Page 48 - Engineering Career Guide for UT Austin
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If you want to start your own business, a good first stop is engineering school.
In an engineering career, there are always new areas
for problem-solving and new settings in which to apply skills. While engineers have options in well-known,
large corporate and research organizations, they can also work independently, launching products that come to have a big impact. That’s the story of Apple, of course, but also the story of a toy company called littleBits.
Ayah Bdeir is originally from Lebanon, a country with a strong entrepreneurial tradition. She was eager to pursue engineering in college but didn’t see herself working in traditional corporate engineering settings. She knew she wanted to do something to show how technology en- hances creativity, something that would make technol-
ogy appealing to people who don’t typically see them- selves as tech-oriented. People like artists and...children.
Harnessing engineering know-how to entrepreneurial drive, Bdeir invented littleBits, electronic components that children put together to invent machines that work to do whatever they decide they want a machine to do — blink, beep, blow bubbles, and more! The component bits are high-tech building blocks allowing kids to decide what to build and then figure out how to build it. The company keeps expanding offerings: kids can now construct a ro- botic gripper arm, customize a synth guitar into hands- free air drums, or build a space rover. There’s even a kit that helps kids learn how to code, one of the basics for engineering in cyberspace.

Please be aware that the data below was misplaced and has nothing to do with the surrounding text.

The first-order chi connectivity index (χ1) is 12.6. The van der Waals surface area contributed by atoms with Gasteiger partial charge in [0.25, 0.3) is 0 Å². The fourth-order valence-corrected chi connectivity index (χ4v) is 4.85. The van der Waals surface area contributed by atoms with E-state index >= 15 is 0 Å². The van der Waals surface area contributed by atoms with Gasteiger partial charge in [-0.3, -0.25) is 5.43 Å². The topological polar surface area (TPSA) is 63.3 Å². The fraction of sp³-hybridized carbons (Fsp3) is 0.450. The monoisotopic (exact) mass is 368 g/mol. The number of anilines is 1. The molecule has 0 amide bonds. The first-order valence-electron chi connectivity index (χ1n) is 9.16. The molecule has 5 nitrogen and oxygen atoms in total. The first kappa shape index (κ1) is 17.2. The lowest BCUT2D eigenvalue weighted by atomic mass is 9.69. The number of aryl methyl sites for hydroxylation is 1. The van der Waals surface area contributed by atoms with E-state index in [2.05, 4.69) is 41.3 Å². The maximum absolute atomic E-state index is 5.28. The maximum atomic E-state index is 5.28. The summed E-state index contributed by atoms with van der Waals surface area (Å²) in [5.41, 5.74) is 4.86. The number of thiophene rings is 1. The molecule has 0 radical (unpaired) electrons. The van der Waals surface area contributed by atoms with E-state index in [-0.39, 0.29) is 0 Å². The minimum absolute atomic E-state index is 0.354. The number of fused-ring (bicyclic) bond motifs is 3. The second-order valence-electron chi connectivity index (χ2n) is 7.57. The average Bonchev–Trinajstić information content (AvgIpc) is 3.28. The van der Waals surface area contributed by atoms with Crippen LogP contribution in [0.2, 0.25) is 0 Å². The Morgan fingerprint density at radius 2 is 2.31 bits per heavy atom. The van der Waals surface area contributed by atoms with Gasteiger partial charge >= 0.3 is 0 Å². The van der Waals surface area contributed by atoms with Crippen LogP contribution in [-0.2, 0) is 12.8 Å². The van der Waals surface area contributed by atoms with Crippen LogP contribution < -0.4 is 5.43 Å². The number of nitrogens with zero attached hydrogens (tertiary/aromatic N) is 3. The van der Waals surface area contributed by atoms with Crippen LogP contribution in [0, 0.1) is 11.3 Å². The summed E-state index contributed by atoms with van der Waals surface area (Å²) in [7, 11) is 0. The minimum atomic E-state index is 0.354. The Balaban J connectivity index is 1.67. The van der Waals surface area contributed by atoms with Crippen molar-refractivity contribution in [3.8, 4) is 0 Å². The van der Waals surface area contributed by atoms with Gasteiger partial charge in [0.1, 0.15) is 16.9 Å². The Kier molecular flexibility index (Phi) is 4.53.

The littleBits kits have earned more than 150 awards
in tech, education, and toys — including The Toy Associa- tion’s 2018 Creative Toy of the Year—and have sold in the millions in over 70 countries. And kids keep finding new way to be creative with the products: more than 1.5 million projects have been uploaded to the DIY community in sub- jects such as astronomy, pizza making, and woodworking!
Bdeir’s primary focus has always been on getting little- Bits into schools, so that kids of all income levels have ac- cess to them. Over 2000 schools now make playing with littleBits part of what Bdeir hopes will become life-long learning and life-long imagining in the best tradition of engineering!
 start a business

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